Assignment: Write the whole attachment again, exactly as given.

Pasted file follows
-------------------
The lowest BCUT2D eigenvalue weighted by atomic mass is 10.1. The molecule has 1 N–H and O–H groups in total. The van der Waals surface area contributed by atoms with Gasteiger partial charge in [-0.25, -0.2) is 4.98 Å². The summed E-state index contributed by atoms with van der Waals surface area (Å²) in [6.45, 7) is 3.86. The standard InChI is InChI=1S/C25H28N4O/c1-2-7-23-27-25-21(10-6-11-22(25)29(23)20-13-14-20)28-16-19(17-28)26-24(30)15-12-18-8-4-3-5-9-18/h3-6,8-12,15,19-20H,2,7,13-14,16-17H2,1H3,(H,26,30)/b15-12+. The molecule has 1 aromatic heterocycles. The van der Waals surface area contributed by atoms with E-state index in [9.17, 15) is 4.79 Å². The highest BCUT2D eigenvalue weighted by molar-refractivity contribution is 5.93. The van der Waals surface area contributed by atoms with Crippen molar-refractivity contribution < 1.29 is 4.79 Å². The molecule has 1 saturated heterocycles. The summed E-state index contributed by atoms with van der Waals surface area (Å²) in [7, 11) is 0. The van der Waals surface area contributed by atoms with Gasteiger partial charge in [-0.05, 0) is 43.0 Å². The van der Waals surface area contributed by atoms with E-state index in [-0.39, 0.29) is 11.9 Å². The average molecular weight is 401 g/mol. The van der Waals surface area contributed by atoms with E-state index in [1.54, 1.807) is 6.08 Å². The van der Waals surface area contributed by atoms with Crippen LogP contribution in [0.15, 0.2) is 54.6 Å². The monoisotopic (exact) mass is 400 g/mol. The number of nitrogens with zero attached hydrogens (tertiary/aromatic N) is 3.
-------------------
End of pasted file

The lowest BCUT2D eigenvalue weighted by atomic mass is 10.1. The molecule has 1 N–H and O–H groups in total. The van der Waals surface area contributed by atoms with Gasteiger partial charge in [-0.25, -0.2) is 4.98 Å². The summed E-state index contributed by atoms with van der Waals surface area (Å²) in [6.45, 7) is 3.86. The standard InChI is InChI=1S/C25H28N4O/c1-2-7-23-27-25-21(10-6-11-22(25)29(23)20-13-14-20)28-16-19(17-28)26-24(30)15-12-18-8-4-3-5-9-18/h3-6,8-12,15,19-20H,2,7,13-14,16-17H2,1H3,(H,26,30)/b15-12+. The molecule has 1 aromatic heterocycles. The van der Waals surface area contributed by atoms with E-state index in [9.17, 15) is 4.79 Å². The highest BCUT2D eigenvalue weighted by molar-refractivity contribution is 5.93. The van der Waals surface area contributed by atoms with Crippen molar-refractivity contribution < 1.29 is 4.79 Å². The molecule has 1 saturated heterocycles. The summed E-state index contributed by atoms with van der Waals surface area (Å²) in [7, 11) is 0. The van der Waals surface area contributed by atoms with Gasteiger partial charge in [-0.05, 0) is 43.0 Å². The van der Waals surface area contributed by atoms with E-state index in [-0.39, 0.29) is 11.9 Å². The average molecular weight is 401 g/mol. The van der Waals surface area contributed by atoms with E-state index in [1.54, 1.807) is 6.08 Å². The van der Waals surface area contributed by atoms with Crippen LogP contribution in [0.15, 0.2) is 54.6 Å². The monoisotopic (exact) mass is 400 g/mol. The number of nitrogens with zero attached hydrogens (tertiary/aromatic N) is 3.